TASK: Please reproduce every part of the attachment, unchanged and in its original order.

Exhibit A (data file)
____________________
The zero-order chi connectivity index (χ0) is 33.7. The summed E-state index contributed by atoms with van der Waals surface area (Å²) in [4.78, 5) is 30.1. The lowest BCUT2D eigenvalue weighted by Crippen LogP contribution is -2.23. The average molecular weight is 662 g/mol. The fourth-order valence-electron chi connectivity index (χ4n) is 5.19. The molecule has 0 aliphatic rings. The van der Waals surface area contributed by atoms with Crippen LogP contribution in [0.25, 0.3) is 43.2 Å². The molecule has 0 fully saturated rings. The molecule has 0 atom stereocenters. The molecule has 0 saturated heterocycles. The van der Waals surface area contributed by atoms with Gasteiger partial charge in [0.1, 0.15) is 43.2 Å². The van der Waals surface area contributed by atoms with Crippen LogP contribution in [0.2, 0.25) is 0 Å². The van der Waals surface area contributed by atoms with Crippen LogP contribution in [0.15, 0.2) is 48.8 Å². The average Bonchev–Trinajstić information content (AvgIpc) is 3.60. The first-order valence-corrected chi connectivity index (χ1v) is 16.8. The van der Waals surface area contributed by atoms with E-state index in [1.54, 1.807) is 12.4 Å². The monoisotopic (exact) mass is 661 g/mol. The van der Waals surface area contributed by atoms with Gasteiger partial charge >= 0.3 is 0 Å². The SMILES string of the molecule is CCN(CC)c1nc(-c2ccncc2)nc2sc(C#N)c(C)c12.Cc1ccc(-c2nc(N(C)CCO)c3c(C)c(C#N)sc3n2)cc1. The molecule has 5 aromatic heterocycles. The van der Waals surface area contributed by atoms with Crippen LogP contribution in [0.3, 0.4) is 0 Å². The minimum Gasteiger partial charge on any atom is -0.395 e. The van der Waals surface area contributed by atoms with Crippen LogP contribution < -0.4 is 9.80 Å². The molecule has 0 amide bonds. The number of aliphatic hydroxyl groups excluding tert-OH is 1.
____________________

The zero-order chi connectivity index (χ0) is 33.7. The summed E-state index contributed by atoms with van der Waals surface area (Å²) in [4.78, 5) is 30.1. The lowest BCUT2D eigenvalue weighted by Crippen LogP contribution is -2.23. The average molecular weight is 662 g/mol. The fourth-order valence-electron chi connectivity index (χ4n) is 5.19. The molecule has 0 aliphatic rings. The van der Waals surface area contributed by atoms with Crippen LogP contribution in [0.25, 0.3) is 43.2 Å². The molecule has 0 fully saturated rings. The molecule has 0 atom stereocenters. The molecule has 0 saturated heterocycles. The van der Waals surface area contributed by atoms with Gasteiger partial charge in [0.1, 0.15) is 43.2 Å². The van der Waals surface area contributed by atoms with Crippen LogP contribution in [0.2, 0.25) is 0 Å². The van der Waals surface area contributed by atoms with Crippen LogP contribution in [0.15, 0.2) is 48.8 Å². The average Bonchev–Trinajstić information content (AvgIpc) is 3.60. The first-order valence-corrected chi connectivity index (χ1v) is 16.8. The van der Waals surface area contributed by atoms with E-state index in [1.54, 1.807) is 12.4 Å². The monoisotopic (exact) mass is 661 g/mol. The van der Waals surface area contributed by atoms with Gasteiger partial charge >= 0.3 is 0 Å². The SMILES string of the molecule is CCN(CC)c1nc(-c2ccncc2)nc2sc(C#N)c(C)c12.Cc1ccc(-c2nc(N(C)CCO)c3c(C)c(C#N)sc3n2)cc1. The molecule has 5 aromatic heterocycles. The van der Waals surface area contributed by atoms with Crippen LogP contribution in [0.3, 0.4) is 0 Å². The minimum Gasteiger partial charge on any atom is -0.395 e. The van der Waals surface area contributed by atoms with Crippen LogP contribution < -0.4 is 9.80 Å². The molecule has 0 amide bonds. The number of aliphatic hydroxyl groups excluding tert-OH is 1.